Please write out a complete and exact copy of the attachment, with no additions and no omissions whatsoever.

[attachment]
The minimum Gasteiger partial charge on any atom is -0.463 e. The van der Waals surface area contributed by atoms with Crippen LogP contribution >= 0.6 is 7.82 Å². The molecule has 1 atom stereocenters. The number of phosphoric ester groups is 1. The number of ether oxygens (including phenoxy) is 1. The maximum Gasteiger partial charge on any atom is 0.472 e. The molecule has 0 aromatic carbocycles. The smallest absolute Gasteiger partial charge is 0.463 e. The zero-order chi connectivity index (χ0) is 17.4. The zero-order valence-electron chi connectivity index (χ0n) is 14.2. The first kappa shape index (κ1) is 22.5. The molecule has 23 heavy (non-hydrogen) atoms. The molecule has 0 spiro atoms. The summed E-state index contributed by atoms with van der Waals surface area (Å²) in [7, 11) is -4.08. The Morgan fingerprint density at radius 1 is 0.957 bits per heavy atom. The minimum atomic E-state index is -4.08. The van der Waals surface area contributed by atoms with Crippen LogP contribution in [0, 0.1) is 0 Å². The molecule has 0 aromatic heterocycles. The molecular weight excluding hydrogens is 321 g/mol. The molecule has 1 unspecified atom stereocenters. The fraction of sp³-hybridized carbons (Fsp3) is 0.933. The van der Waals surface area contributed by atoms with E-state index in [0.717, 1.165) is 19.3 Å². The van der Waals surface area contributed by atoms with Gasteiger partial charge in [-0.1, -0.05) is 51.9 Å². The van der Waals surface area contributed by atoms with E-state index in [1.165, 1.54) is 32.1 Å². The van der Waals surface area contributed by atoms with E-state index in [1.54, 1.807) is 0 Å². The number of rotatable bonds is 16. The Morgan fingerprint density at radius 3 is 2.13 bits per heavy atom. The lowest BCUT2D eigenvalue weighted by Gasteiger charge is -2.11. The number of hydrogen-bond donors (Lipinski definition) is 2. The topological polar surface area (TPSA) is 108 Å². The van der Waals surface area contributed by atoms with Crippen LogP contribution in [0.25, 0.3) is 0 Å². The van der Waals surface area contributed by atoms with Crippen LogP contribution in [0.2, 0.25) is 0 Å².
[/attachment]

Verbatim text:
The minimum Gasteiger partial charge on any atom is -0.463 e. The van der Waals surface area contributed by atoms with Crippen LogP contribution >= 0.6 is 7.82 Å². The molecule has 1 atom stereocenters. The number of phosphoric ester groups is 1. The number of ether oxygens (including phenoxy) is 1. The maximum Gasteiger partial charge on any atom is 0.472 e. The molecule has 0 aromatic carbocycles. The smallest absolute Gasteiger partial charge is 0.463 e. The zero-order chi connectivity index (χ0) is 17.4. The zero-order valence-electron chi connectivity index (χ0n) is 14.2. The first kappa shape index (κ1) is 22.5. The molecule has 23 heavy (non-hydrogen) atoms. The molecule has 0 spiro atoms. The summed E-state index contributed by atoms with van der Waals surface area (Å²) in [7, 11) is -4.08. The Morgan fingerprint density at radius 1 is 0.957 bits per heavy atom. The minimum atomic E-state index is -4.08. The van der Waals surface area contributed by atoms with Crippen LogP contribution in [0, 0.1) is 0 Å². The molecule has 0 aromatic heterocycles. The molecular weight excluding hydrogens is 321 g/mol. The molecule has 1 unspecified atom stereocenters. The fraction of sp³-hybridized carbons (Fsp3) is 0.933. The van der Waals surface area contributed by atoms with E-state index in [0.717, 1.165) is 19.3 Å². The van der Waals surface area contributed by atoms with Gasteiger partial charge in [-0.1, -0.05) is 51.9 Å². The van der Waals surface area contributed by atoms with E-state index in [1.165, 1.54) is 32.1 Å². The van der Waals surface area contributed by atoms with E-state index in [1.54, 1.807) is 0 Å². The number of rotatable bonds is 16. The Morgan fingerprint density at radius 3 is 2.13 bits per heavy atom. The lowest BCUT2D eigenvalue weighted by Gasteiger charge is -2.11. The number of hydrogen-bond donors (Lipinski definition) is 2. The topological polar surface area (TPSA) is 108 Å². The van der Waals surface area contributed by atoms with Crippen LogP contribution in [0.25, 0.3) is 0 Å². The van der Waals surface area contributed by atoms with Crippen LogP contribution in [0.2, 0.25) is 0 Å².